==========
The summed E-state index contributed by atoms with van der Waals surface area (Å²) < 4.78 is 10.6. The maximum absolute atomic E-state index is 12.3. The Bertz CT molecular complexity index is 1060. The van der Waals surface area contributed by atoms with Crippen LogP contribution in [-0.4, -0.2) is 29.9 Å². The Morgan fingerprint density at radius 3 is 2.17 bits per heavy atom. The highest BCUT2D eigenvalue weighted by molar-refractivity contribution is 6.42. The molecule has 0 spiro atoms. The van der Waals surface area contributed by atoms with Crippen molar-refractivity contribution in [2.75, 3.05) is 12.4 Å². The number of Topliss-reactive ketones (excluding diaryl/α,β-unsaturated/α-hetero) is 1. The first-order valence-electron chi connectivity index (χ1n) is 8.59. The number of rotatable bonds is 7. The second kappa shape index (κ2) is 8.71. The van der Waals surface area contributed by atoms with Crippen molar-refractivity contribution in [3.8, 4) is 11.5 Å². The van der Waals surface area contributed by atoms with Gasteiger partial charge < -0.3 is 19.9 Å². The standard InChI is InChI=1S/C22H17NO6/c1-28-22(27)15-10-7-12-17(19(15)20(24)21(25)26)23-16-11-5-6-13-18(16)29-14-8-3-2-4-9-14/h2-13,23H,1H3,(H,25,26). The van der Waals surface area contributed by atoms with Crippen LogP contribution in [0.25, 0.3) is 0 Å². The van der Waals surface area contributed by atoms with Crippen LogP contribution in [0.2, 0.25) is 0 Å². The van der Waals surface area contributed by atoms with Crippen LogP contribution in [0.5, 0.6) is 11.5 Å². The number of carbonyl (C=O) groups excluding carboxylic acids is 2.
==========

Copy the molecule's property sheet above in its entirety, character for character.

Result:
The summed E-state index contributed by atoms with van der Waals surface area (Å²) < 4.78 is 10.6. The maximum absolute atomic E-state index is 12.3. The Bertz CT molecular complexity index is 1060. The van der Waals surface area contributed by atoms with Crippen LogP contribution in [-0.4, -0.2) is 29.9 Å². The Morgan fingerprint density at radius 3 is 2.17 bits per heavy atom. The highest BCUT2D eigenvalue weighted by molar-refractivity contribution is 6.42. The molecule has 0 spiro atoms. The van der Waals surface area contributed by atoms with Crippen molar-refractivity contribution in [2.75, 3.05) is 12.4 Å². The number of Topliss-reactive ketones (excluding diaryl/α,β-unsaturated/α-hetero) is 1. The first-order valence-electron chi connectivity index (χ1n) is 8.59. The number of rotatable bonds is 7. The second kappa shape index (κ2) is 8.71. The van der Waals surface area contributed by atoms with Crippen molar-refractivity contribution in [3.8, 4) is 11.5 Å². The van der Waals surface area contributed by atoms with Gasteiger partial charge < -0.3 is 19.9 Å². The standard InChI is InChI=1S/C22H17NO6/c1-28-22(27)15-10-7-12-17(19(15)20(24)21(25)26)23-16-11-5-6-13-18(16)29-14-8-3-2-4-9-14/h2-13,23H,1H3,(H,25,26). The van der Waals surface area contributed by atoms with Crippen LogP contribution in [0.25, 0.3) is 0 Å². The van der Waals surface area contributed by atoms with Crippen LogP contribution in [0.2, 0.25) is 0 Å². The van der Waals surface area contributed by atoms with Crippen LogP contribution in [0.5, 0.6) is 11.5 Å². The number of carbonyl (C=O) groups excluding carboxylic acids is 2.